It has been assumed that the primary purpose of the Ilio Tibial Band (ITB) was to provide lateral stabilization. However, recent research, including studies from Catherine Eng, summarized in the Harvard Gazette tells a different story.
What Is The IT Band?
The ITB connects the Gluteus Maximus (GMax), the Tensor Fascia Latae (TFL) to the lower leg (tibialis anterior and tibia). This large piece of fascia originates from the outside of the buttock, crest of the hip (ileum) the and outside of the upper thigh and runs down the outside of the leg, attaching below the knee. The ITB is basically a long, flat tendon. It may well have a role in stability – tests with cadavers have shown that tremendous machine generated forces only lengthen the ITB by just 1-2mm!
How the ITB Works for Energy Return
Eng explains that the front part of the ITB stretches as the leg swings backward, storing elastic energy. That stored energy is released as the leg swings forward during a stride, returning energy. The back portion of the ITB stretches as the leg swings forward and returns energy as the leg extends backward. These dynamic stretches are driven by movement and make substantial changes to the tissue over time.
Rethinking Classic ITB Syndrome
In athletes, the shortened ITB is said to rub over the femoral condyle on the outside of the knee (or sometimes near the hip) and becomes inflamed. Typically, this can be triggered by anatomical differences, over-training and other training errors. Some pain may come from tension on the upper and lower attachments of the ITB itself.
ITB Syndrome in the General Population
Different considerations apply for the general, less athletic population. Imagine a 58 year old woman who has not exercised much over the years and has become less flexible. She walks regularly and has developed signs of ITB. Chances are that her gait has shortened; her leg just doesn’t go into significant extension or flexion at the hip anymore.
This means that the rear part of the ITB is not stretching dynamically as her leg swings forward and the front part isn’t stretching as the leg swings backward. In our subject, a shortened gait translates into a shortened ITB that can rub across the femoral epicondyle and become irritated – just as for the over-training athlete.
Increasing the stride will dynamically stretch and gradually lengthen the ITB and reduce inflammation. Given the strength of the ITB, you simply cannot lengthen the ITB with any type of static stretches.
Self Care Treatment
Prior to each of these gentle, passive stretches trigger points in the muscles should be cleared with self-compression using a tennis ball or other tool. This is not an exhaustive list of muscles that might contribute to ITB pain or to a shortened stride but may be useful as a starting point:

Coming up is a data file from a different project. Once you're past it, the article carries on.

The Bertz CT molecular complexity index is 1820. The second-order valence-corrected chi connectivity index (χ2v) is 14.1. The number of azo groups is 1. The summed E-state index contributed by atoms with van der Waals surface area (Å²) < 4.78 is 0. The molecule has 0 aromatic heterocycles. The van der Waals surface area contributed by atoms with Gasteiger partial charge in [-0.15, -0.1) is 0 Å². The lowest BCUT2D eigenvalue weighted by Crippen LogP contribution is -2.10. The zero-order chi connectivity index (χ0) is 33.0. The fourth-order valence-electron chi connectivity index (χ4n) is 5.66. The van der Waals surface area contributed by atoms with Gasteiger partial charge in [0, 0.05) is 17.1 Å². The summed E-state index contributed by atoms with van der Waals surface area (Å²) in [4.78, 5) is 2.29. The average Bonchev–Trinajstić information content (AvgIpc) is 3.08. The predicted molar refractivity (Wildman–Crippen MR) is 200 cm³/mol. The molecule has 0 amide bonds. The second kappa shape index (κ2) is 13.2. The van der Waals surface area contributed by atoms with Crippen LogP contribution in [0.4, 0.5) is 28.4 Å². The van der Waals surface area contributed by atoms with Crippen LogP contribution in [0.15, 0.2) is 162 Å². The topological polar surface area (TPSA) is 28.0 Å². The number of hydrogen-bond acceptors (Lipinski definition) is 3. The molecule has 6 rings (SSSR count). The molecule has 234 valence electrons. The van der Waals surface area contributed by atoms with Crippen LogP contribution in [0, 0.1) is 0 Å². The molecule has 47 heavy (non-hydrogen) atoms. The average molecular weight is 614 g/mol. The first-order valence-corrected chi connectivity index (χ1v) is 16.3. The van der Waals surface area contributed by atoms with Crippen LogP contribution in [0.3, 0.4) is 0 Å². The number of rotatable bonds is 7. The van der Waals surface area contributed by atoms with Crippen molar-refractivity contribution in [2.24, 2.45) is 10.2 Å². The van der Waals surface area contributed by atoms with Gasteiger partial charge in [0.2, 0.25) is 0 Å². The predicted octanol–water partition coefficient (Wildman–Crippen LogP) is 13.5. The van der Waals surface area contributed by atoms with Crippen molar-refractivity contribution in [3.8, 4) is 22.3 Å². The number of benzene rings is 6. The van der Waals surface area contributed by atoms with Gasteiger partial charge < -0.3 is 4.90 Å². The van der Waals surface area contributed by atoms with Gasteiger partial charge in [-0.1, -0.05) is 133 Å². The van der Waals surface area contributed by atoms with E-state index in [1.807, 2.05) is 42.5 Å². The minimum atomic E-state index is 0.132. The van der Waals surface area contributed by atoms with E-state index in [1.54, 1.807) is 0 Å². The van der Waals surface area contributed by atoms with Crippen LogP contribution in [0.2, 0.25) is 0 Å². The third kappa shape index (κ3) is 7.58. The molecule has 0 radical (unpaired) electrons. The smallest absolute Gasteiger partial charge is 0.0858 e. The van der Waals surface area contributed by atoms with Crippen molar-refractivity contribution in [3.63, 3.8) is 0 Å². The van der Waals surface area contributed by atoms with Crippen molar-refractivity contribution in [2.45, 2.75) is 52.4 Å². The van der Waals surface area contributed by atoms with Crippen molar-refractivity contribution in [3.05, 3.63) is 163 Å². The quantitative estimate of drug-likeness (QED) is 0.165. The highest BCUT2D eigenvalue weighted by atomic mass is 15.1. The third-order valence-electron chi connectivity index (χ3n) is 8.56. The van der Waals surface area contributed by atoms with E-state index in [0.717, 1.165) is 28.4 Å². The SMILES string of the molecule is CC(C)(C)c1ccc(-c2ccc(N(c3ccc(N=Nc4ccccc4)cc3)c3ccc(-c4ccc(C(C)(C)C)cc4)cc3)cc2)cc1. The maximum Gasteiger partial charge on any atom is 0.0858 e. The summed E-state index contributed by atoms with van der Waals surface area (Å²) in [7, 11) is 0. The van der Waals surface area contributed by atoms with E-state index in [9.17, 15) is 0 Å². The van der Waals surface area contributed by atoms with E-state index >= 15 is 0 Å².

- Psoas stretch – The primary hip flexor limits extension of the leg. The primary trigger point is located deep in the abdomen:
- Rectus Femoris stretch – This is the only quad that crosses the hip and can restrict hip extension.
- TFL stretch – As an assistive hip flexor we want movement here.
- Hamstring stretch – This is the primary limitation of the leg swinging forward.
- Spinal erector stretch – Often recruited by weak glutes to assist with extension of the thigh at the hip.
- Rectus abdominis stretch – The superficial abs become tight, hindering full leg extension.
Strengthening other key muscles can support a longer stride. As with stretching, trigger points in these muscles can be released before strength training:
- Gluteus maximus – Provides dynamic stretch on the front ITB as the leg extends.
- Gluteus medius – Stabilizes the hip and assures proper operation of the TFL.
- Transversus Abdominis –Reduces static load on the spinal erectors and glutes.
For reducing ITB pain in the general population, success in any specific maneuver is less important than lengthening the stride. Some may find that pain or other limitations in their knees, hips and low back limit their ability to comfortable perform this entire routine. If so, modify as needed.
We want to stretch the front and back aspects of the IT band AND strengthen the muscles that will help maintain that stretch as you walk with a longer and stronger stride.
If you think you are having IT band pain, you may find that a session or two to identify and treat root causes of your individual case is helpful. Call us at 630-858-0000 today to make an appointment!